- The Washington Times - Monday, March 29, 2004


William F. Buckley Jr.

University Press of Kansas $35, 256 pages

Editor,novelist, polemicistand columnist William F. Buckley can now add anotherplumetohis knightly helmet: popular historian. He has just produced a superb short history of the Cold War. Written in mellifluous prose, “The Fall of the Berlin Wall” ought to be made available to the present generation of college students who, I can attest personally, have never heard of Arthur Koestler’s “Darkness At Noon,” let alone the Cold War that raged from 1945 to 1989.

Mr. Buckley has taken the suspenseful history of the Berlin Wall (“die Schandemauer,” or the Wall of Shame, as Berliners called it) from its construction in September 1961 until its destruction in 1989 as emblematic of the struggle waged (unwillingly in some cases,asbyHarold Macmillan’sBritain) against Soviet imperialism, which was driven for a decade by that devious master of revolutionary brinksmanship, the cunning, semi-literateboorNikita Khrushchev.

There were crises galore instigated by East Germany during and after the wall’s construction, but the failure of the Allies to stop it from being built had an unanticipated beneficial side.

This ugly monstrosity was solid documentation of the horrors of Communist totalitarianism. For after all, this was the first time in history that a wall was built by a government to keep the enemy in — the people of East Germany — rather than keep the enemy out.

The Berlin Wall was an involuntary admission of defeat by the Soviets, an acknowledgment that the only way they could keep control of their part of Germany was by building a 12-foot-high, 68-mile-long concrete barrier, about the distance from Washington, D.C. to Hagerstown, Md. More than 260 people died trying to cross the wall, most of them killed by East German sharpshooters. Many more were captured and imprisoned.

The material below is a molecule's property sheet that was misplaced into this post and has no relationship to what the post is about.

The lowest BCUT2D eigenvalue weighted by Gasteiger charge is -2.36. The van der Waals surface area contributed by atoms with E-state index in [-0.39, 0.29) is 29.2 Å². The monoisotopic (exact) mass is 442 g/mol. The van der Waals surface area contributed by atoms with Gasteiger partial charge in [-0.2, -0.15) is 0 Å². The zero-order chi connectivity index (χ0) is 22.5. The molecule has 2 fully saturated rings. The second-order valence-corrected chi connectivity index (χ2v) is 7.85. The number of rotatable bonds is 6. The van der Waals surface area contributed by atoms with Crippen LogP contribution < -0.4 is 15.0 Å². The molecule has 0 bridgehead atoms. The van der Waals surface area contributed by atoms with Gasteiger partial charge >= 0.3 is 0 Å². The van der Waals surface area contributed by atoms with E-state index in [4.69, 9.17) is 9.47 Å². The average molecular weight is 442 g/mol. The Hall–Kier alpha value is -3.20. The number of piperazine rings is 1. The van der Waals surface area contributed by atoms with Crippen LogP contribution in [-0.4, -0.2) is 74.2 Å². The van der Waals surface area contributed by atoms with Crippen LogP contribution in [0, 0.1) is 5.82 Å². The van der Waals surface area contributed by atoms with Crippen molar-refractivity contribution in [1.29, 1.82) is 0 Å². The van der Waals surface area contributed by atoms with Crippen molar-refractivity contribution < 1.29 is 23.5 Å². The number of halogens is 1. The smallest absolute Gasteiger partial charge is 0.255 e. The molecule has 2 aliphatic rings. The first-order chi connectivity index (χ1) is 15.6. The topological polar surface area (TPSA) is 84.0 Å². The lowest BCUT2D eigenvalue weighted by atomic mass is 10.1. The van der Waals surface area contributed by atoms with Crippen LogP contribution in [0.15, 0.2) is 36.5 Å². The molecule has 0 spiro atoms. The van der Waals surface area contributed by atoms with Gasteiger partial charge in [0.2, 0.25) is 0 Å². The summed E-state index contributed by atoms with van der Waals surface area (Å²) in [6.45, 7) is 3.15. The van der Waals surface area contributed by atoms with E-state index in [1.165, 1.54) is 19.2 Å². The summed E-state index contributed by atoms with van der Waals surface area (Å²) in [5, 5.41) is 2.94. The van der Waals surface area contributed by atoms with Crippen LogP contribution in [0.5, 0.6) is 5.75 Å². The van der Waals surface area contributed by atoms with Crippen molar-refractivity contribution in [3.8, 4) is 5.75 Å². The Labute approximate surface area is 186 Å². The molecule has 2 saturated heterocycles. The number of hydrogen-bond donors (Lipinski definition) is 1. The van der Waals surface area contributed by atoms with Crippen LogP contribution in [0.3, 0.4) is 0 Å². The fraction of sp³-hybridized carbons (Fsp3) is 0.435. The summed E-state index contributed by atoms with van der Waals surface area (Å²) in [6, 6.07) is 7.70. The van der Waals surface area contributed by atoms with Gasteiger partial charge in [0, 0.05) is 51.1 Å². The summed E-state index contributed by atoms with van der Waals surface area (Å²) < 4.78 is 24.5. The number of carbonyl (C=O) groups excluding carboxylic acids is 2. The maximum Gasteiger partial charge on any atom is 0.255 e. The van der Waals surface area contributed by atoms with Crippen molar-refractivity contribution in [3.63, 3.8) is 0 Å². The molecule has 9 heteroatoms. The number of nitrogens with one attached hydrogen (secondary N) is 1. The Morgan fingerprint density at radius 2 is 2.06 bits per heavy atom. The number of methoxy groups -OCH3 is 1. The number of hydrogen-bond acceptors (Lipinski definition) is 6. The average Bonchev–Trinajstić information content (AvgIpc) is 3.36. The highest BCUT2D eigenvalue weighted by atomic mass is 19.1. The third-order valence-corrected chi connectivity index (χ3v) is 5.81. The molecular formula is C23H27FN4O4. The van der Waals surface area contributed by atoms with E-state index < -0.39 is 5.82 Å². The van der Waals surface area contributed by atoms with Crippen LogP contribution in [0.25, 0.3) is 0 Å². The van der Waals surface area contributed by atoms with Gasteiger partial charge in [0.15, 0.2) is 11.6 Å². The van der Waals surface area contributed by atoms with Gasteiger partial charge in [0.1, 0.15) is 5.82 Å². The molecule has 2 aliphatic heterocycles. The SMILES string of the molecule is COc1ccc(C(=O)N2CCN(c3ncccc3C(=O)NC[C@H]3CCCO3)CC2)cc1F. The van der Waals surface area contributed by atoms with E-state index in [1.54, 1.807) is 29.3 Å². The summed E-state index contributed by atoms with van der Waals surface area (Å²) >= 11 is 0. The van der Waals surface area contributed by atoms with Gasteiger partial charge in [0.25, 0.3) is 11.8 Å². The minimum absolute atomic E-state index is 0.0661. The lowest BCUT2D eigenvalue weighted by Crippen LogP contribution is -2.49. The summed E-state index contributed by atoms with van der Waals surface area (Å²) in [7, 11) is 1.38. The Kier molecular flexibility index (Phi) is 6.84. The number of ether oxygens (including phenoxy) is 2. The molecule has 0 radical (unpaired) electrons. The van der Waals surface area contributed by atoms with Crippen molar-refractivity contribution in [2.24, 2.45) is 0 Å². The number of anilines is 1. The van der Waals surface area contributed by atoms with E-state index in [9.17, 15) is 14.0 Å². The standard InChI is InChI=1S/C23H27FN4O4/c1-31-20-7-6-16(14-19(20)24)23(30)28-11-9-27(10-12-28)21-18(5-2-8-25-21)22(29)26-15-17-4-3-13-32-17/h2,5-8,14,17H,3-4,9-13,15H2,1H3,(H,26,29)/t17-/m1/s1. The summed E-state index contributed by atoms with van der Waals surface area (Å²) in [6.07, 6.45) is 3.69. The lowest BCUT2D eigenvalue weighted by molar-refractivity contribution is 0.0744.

All Communist countries had symbolic barbed-wire walls to prevent their citizens from fleeing the native lands. In the seven decades of Soviet existence, there was never a mass exodus from any democracy to a Communist country. Mass emigration, legal and illegal, traveled in one direction only.

Mr. Buckley places blame for the wall on President Kennedy’s waffling, but that’s only part of the story. Khrushchev dared to violate the Four Power occupation agreement, which barred such a drastic alteration of the Berlin boundary, because he was certain that the United States would do nothing if he did and therefore neither would Britain or France.

What gave the Soviet dictator such confidence was that President Eisenhower, elected on a platform of “rollback,” not containment, of the Soviet Union, did little if anything in his eight years in office to challenge Soviet behavior in Eastern Europe.

From the East German workers’ uprising in June 1953, three months after Joseph Stalin’s death, to the summer 1956 Polish worker demonstrations in Poznan to the Hungarian uprising in October 1956, the Eisenhower administration not only did nothing but actively discouraged the United Nations from taking action. And, of course, Khrushchev had before him the sorry spectacle of the Bay of Pigs, John Kennedy’s failure in Cuba.

The wall also had its effect on a future president, Mr. Buckley reveals. Visiting Berlin in 1978, Ronald Reagan saw it and said: “We’ve got to find a way to knock this thing down.”

And he did. In June 1987, he returned to Berlin to celebrate the 750th anniversary of the city’s founding. Standing across from the wall at the Brandenburg Gate, he uttered his unforgettable apostrophe: “Mr. Gorbachev, open this gate. Mr. Gorbachev, tear down this wall.”

Mr. Buckley tells a dramatic story about how suddenly East Berlin began to hemorrhage refugees fleeing to West Berlin — 12,600 per month in 1960. At that rate, Walter Ulbricht, the goateed East German commissar, would have been the last man to turn out the lights. It took another three decades for the end of the wall.

I want to end by quoting the last paragraph of Mr. Buckley’s great narrative of democratic survival and democratic victory:

“But the rise and fall of the Berlin Wall were great moments. It stood more than twice as many years as Hitler ruled Germany, yet, finally, it yielded, to a human spirit that took a half century but, finally, effected the liberation of the whole of that part of Germany that made its way from the Democratic Republic of Germany, to the democratic republic of Germany.”

Arnold Beichman, a Hoover Institution research fellow, is a columnist for The Washington Times.

Sign up for Daily Newsletters

Manage Newsletters

Copyright © 2021 The Washington Times, LLC. Click here for reprint permission.

Please read our comment policy before commenting.


Click to Read More and View Comments

Click to Hide